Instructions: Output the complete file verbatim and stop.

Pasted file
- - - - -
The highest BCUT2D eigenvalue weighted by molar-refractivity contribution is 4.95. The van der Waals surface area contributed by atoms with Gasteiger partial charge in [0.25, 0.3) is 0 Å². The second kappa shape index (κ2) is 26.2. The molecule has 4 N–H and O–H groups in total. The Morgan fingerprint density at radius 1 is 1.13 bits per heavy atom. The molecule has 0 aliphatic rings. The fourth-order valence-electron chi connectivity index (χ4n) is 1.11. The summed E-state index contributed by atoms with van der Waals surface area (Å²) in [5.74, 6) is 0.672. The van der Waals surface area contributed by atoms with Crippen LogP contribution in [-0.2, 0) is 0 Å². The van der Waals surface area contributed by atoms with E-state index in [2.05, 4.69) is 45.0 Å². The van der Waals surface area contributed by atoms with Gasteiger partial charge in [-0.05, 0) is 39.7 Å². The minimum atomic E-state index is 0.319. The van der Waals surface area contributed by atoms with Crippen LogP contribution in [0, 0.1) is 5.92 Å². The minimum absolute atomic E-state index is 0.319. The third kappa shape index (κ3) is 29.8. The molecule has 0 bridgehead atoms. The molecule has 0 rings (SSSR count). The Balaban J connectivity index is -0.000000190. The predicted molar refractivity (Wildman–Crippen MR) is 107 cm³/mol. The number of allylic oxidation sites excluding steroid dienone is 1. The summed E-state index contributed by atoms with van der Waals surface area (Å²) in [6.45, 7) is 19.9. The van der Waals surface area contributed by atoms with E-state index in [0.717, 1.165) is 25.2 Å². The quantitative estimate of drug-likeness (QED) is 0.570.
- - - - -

The highest BCUT2D eigenvalue weighted by molar-refractivity contribution is 4.95. The van der Waals surface area contributed by atoms with Gasteiger partial charge in [0.25, 0.3) is 0 Å². The second kappa shape index (κ2) is 26.2. The molecule has 4 N–H and O–H groups in total. The Morgan fingerprint density at radius 1 is 1.13 bits per heavy atom. The molecule has 0 aliphatic rings. The fourth-order valence-electron chi connectivity index (χ4n) is 1.11. The summed E-state index contributed by atoms with van der Waals surface area (Å²) in [5.74, 6) is 0.672. The van der Waals surface area contributed by atoms with Crippen LogP contribution in [-0.2, 0) is 0 Å². The van der Waals surface area contributed by atoms with E-state index in [2.05, 4.69) is 45.0 Å². The van der Waals surface area contributed by atoms with Gasteiger partial charge in [-0.05, 0) is 39.7 Å². The minimum atomic E-state index is 0.319. The van der Waals surface area contributed by atoms with Crippen LogP contribution in [0, 0.1) is 5.92 Å². The minimum absolute atomic E-state index is 0.319. The third kappa shape index (κ3) is 29.8. The molecule has 0 bridgehead atoms. The molecule has 0 rings (SSSR count). The Balaban J connectivity index is -0.000000190. The predicted molar refractivity (Wildman–Crippen MR) is 107 cm³/mol. The number of allylic oxidation sites excluding steroid dienone is 1. The summed E-state index contributed by atoms with van der Waals surface area (Å²) in [6.45, 7) is 19.9. The van der Waals surface area contributed by atoms with E-state index in [0.717, 1.165) is 25.2 Å². The quantitative estimate of drug-likeness (QED) is 0.570.